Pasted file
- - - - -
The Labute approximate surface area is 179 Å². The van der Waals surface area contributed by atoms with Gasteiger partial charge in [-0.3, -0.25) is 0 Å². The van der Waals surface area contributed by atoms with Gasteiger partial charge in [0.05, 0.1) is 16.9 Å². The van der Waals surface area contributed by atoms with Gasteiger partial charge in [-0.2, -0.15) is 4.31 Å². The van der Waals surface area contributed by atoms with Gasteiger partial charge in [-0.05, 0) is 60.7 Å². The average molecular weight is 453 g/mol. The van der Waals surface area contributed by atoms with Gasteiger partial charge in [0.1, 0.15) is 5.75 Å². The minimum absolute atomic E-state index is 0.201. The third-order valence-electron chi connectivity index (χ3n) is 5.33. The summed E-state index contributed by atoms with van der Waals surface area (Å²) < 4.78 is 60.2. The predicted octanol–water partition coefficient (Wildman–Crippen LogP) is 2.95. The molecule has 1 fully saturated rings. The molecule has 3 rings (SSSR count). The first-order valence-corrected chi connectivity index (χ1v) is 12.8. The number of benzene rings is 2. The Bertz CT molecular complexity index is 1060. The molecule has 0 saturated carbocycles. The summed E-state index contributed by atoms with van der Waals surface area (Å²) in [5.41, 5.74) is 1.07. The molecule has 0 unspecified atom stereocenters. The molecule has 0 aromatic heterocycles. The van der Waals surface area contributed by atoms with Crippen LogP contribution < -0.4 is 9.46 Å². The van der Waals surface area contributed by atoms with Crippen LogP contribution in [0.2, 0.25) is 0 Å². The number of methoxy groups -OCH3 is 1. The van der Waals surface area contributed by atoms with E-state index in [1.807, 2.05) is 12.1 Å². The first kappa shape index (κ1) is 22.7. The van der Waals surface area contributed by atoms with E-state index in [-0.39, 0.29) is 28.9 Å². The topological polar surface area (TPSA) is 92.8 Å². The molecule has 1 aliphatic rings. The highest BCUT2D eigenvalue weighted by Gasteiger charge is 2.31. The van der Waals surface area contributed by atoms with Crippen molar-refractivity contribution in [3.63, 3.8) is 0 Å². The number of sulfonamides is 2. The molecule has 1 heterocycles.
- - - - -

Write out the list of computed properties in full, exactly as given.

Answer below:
The Labute approximate surface area is 179 Å². The van der Waals surface area contributed by atoms with Gasteiger partial charge in [-0.3, -0.25) is 0 Å². The van der Waals surface area contributed by atoms with Gasteiger partial charge in [0.05, 0.1) is 16.9 Å². The van der Waals surface area contributed by atoms with Gasteiger partial charge in [-0.2, -0.15) is 4.31 Å². The van der Waals surface area contributed by atoms with Gasteiger partial charge in [-0.05, 0) is 60.7 Å². The average molecular weight is 453 g/mol. The van der Waals surface area contributed by atoms with Gasteiger partial charge in [0.1, 0.15) is 5.75 Å². The minimum absolute atomic E-state index is 0.201. The third-order valence-electron chi connectivity index (χ3n) is 5.33. The summed E-state index contributed by atoms with van der Waals surface area (Å²) < 4.78 is 60.2. The predicted octanol–water partition coefficient (Wildman–Crippen LogP) is 2.95. The molecule has 1 fully saturated rings. The molecule has 3 rings (SSSR count). The first-order valence-corrected chi connectivity index (χ1v) is 12.8. The number of benzene rings is 2. The Bertz CT molecular complexity index is 1060. The molecule has 0 saturated carbocycles. The summed E-state index contributed by atoms with van der Waals surface area (Å²) in [5.41, 5.74) is 1.07. The molecule has 0 unspecified atom stereocenters. The molecule has 0 aromatic heterocycles. The van der Waals surface area contributed by atoms with Crippen LogP contribution < -0.4 is 9.46 Å². The van der Waals surface area contributed by atoms with Crippen LogP contribution in [0.2, 0.25) is 0 Å². The number of methoxy groups -OCH3 is 1. The van der Waals surface area contributed by atoms with E-state index in [1.807, 2.05) is 12.1 Å². The first kappa shape index (κ1) is 22.7. The van der Waals surface area contributed by atoms with E-state index in [-0.39, 0.29) is 28.9 Å². The topological polar surface area (TPSA) is 92.8 Å². The molecule has 1 aliphatic rings. The highest BCUT2D eigenvalue weighted by Gasteiger charge is 2.31. The van der Waals surface area contributed by atoms with Crippen molar-refractivity contribution in [3.63, 3.8) is 0 Å². The number of sulfonamides is 2. The molecule has 1 heterocycles.